Vinson Logo


Rotate Your Device

How to Prepare for your Cybersecurity Insurance Risk Assessment

John LaPlante

May 20, 2022

We are seeing quite a few of our customers renew their cybersecurity insurance. Because of the increase in cybersecurity events recently, schools and school districts are seeing significant increases (some up to 300%) in their cybersecurity insurance rates. 

Here are a few strategies to keep your rates as low as possible.

Know your policy

While it seems silly to mention this, you must understand your cybersecurity policy, including what it does and doesn’t cover. It is also critical that you know your requirements concerning the policy and that you follow them to the letter. When it comes time to renew your policy, you need to fill out a risk assessment questionnaire so your carrier can price your policy according to your risk. Asking your insurance carrier for a copy of this questionnaire in advance is the first step to ensuring you get the lowest rates possible. There may be some items that you want to check off the list that will take time to implement. Timing is everything. Incorporating changes into your technology strategic plan to properly implement key initiatives, such as MFA, will ensure that minimal impact is felt by your staff.

Also, you must answer the questions honestly. If you answer a question incorrectly and you experience a breach, your claim may be denied based on an incorrect response.

Data Protection

Some of the most critical questions on your assessment will be concerning your data, including its storage, protection, backup, and recovery. You should conduct an unplanned test restore of your student data within a month of renewal. Insurance carriers will look very favorably on districts that can prove they can (1) backup and (2) restore critical data. 

Asset and Identity Management

Insurance carriers will also look to both your asset and identity management programs.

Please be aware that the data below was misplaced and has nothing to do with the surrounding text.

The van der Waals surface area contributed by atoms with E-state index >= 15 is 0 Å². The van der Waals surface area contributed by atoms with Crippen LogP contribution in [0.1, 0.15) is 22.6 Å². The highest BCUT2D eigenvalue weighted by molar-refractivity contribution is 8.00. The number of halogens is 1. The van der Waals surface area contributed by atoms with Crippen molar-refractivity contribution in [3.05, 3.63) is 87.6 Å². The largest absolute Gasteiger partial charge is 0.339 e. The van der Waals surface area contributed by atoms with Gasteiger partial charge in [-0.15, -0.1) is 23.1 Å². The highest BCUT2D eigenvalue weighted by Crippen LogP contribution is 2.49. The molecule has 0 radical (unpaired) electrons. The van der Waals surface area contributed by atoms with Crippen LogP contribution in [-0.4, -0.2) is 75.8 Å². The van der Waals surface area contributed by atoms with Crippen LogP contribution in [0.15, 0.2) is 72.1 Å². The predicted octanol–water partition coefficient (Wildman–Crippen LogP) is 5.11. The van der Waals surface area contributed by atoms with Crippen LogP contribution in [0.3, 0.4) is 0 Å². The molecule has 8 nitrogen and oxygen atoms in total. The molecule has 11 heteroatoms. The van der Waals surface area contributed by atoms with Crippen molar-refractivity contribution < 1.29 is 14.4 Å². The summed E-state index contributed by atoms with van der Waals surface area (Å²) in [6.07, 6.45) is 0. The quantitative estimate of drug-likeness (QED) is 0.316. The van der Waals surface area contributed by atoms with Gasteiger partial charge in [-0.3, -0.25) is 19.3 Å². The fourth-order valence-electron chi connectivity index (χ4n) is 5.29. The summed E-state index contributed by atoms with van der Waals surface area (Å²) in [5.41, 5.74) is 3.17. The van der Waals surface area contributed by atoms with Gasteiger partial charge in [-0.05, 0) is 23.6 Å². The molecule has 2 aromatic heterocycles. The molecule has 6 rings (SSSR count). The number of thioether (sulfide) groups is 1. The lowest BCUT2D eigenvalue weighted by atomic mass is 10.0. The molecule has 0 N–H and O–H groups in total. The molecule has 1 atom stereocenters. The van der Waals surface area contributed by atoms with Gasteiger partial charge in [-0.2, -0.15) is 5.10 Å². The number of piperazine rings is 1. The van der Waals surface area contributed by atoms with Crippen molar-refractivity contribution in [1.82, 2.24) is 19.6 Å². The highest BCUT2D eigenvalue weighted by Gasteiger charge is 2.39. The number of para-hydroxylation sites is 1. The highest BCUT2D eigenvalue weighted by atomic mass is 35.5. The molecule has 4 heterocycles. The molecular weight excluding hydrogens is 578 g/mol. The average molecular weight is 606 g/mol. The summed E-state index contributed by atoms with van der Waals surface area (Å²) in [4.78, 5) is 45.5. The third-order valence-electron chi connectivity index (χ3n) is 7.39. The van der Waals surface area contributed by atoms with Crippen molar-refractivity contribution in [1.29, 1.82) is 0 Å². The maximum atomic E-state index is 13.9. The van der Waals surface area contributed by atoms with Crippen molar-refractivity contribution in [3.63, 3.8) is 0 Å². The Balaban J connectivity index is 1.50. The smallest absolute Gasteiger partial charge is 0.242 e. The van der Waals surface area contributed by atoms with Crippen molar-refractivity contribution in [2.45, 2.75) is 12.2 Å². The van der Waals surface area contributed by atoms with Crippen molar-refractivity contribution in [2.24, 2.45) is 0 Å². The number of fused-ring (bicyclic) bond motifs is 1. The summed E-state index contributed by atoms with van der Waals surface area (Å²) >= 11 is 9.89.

You should ensure your IT department has a current inventory of all hardware and software in the district. The list should include desktops, laptops, student devices, portable equipment, smartboards, and network devices (switches, access points, servers, etc.). You should also make sure you account for software licenses. The district should document the policy for maintaining the inventory and retiring surplus equipment.

For identity management, you should ensure that your IT department works closely with human resources and your physical security teams to ensure new employees are promptly added (and removed) to the various programs and building-access systems. You should remove students who have graduated and employees no longer with the district. A documented point-person and procedure for conducting these activities will be vital to getting the lowest rates possible.

Password management should also be a key consideration.  Multi-Factor Authentication (MFA) should not be considered a future “to-do” item for districts – you should be implementing this now or over the summer.  Insurance providers are increasingly mandating this protection for all users, so if your district is not planning this implementation currently, it should be at the top of your list for summer work.

Endpoint Protection